Date of Award


Degree Name

Biomedical Sciences


Joan C. Edwards School of Medicine

Type of Degree


Document Type


First Advisor

Dr. Mary-Louise Risher, Committee Chairperson

Second Advisor

Dr. Richard Egleton

Third Advisor

Dr. Brandon Henderson

Fourth Advisor

Dr. Chris Risher

Fifth Advisor

Dr. Nadja Spitzer


Alcohol is the third leading cause of preventable death in the United States and has substantial social and economic burdens. Excessive alcohol consumption in the form of binge drinking is highly prevalent among adolescents and emerging adults. Binge drinking is a form of excessive drinking, defined as consuming enough alcohol on a single occasion to result in blood alcohol concentrations above 0.08%. Approximately 55% of full-time college students aged 18- 22 years old have reported consuming alcohol in a binge manner. Furthermore, studies have shown that approximately 20% of college students meet the criteria for an alcohol use disorder (AUD). These statistics are concerning as this period of increased proclivity to participate in binge-type alcohol consumption overlaps with the critical period of adolescent development. During adolescence, the central nervous system (CNS) is undergoing a stage of neurodevelopment in which regions of the brain, such as the prefrontal cortex (PFC) and the hippocampus, which are critical for learning and higher cognitive development, continue to undergo refinement and maturation. Consuming alcohol during early adolescence results in long-term deficits in cognitive function and an increased risk of developing an AUD later in life. There has been a concerted effort to understand the direct contributions of adolescent binge drinking to long-lasting changes in neuronal structure, function, and subsequent cognitive changes that may be associated with the emergence of neuropsychiatric disorders and addiction. However, non-neuronal cells’ contribution to alcohol-induced neuronal dysfunction is just beginning to be elucidated. Astrocytes are highly complex non-neuronal glial cells that serve in developing, refining, and maintaining the CNS. Furthermore, very few studies are dedicated to investigating potential sex differences in the effects of adolescent alcohol exposure on astrocytes. Parallels in findings in human clinical data and laboratory studies using rodent models have allowed our lab and others to use a rat model of adolescent intermittent binge ethanol (EtOH) exposure (AIE) to begin to identify the roles of astrocytes in AIE-induced long-term neuronal dysfunction across multiple brain regions in males and females. This dissertation encompasses the investigation of 1) the short- and long-term effects of AIE on astrocyte morphology and astrocyte-synaptic interactions across multiple subregions of the male PFC, 2) the long-term effects of AIE on astrocyte morphology, astrocyte-synaptic interactions, and astrocyte function at the synapse in the female hippocampus, and 3) the short- and long-term effects of AIE on astrocyte morphology, astrocyte-synaptic proximity and interactions, subsequent astrocyte function at the synapse and hippocampal behaviors in male rodents. Overall, this dissertation aims to fill in gaps of knowledge by identifying how AIE impacts astrocytes across different brain regions undergoing adolescent neurodevelopment and how these effects may vary between sexes.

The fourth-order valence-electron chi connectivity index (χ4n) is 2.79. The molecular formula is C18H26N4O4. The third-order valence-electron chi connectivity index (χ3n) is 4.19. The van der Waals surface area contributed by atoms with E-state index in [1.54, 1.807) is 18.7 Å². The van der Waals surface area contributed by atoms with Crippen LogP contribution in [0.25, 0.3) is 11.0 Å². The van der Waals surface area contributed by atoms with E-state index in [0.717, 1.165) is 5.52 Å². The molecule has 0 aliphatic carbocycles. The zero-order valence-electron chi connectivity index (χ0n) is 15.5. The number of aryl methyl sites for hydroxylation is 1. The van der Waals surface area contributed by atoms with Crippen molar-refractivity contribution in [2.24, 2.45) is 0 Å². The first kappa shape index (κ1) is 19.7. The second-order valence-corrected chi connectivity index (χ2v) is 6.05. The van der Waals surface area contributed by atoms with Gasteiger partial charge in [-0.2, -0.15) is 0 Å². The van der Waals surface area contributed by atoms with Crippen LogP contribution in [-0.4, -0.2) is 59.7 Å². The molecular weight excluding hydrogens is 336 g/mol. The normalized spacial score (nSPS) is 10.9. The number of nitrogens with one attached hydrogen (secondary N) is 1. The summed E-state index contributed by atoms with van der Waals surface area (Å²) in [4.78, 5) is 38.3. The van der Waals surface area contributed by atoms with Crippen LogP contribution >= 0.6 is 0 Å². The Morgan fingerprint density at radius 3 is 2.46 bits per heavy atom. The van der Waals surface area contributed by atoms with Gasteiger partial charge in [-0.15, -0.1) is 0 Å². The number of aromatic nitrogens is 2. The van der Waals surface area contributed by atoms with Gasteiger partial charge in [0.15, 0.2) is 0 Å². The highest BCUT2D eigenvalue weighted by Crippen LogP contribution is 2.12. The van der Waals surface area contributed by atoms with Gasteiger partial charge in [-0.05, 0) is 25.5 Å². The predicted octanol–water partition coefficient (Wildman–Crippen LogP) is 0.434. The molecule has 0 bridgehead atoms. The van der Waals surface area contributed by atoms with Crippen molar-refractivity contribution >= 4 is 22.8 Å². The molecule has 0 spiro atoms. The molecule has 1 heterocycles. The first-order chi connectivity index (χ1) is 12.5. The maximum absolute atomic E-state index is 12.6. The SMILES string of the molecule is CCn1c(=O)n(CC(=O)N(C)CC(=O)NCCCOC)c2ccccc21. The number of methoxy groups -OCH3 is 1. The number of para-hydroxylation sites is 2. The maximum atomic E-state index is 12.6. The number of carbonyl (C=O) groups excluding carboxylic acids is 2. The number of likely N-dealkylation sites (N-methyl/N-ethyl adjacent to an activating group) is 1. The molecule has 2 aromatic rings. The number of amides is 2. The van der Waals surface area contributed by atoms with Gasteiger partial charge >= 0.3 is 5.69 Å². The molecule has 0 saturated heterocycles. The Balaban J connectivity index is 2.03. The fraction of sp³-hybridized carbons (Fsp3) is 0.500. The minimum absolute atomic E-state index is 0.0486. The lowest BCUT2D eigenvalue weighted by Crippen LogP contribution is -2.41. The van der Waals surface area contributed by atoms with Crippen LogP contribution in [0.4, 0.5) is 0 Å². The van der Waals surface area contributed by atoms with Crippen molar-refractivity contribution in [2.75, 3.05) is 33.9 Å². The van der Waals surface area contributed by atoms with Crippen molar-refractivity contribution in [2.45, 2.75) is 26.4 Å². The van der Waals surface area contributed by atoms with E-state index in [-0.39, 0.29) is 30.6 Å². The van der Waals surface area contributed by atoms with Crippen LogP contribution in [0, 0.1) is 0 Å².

Drinking of alcoholic beverages – Health aspects – Research.

Teenagers – Alcohol use – Health aspects – Research.

Astrocytes – Alcohol use – health aspects – Research.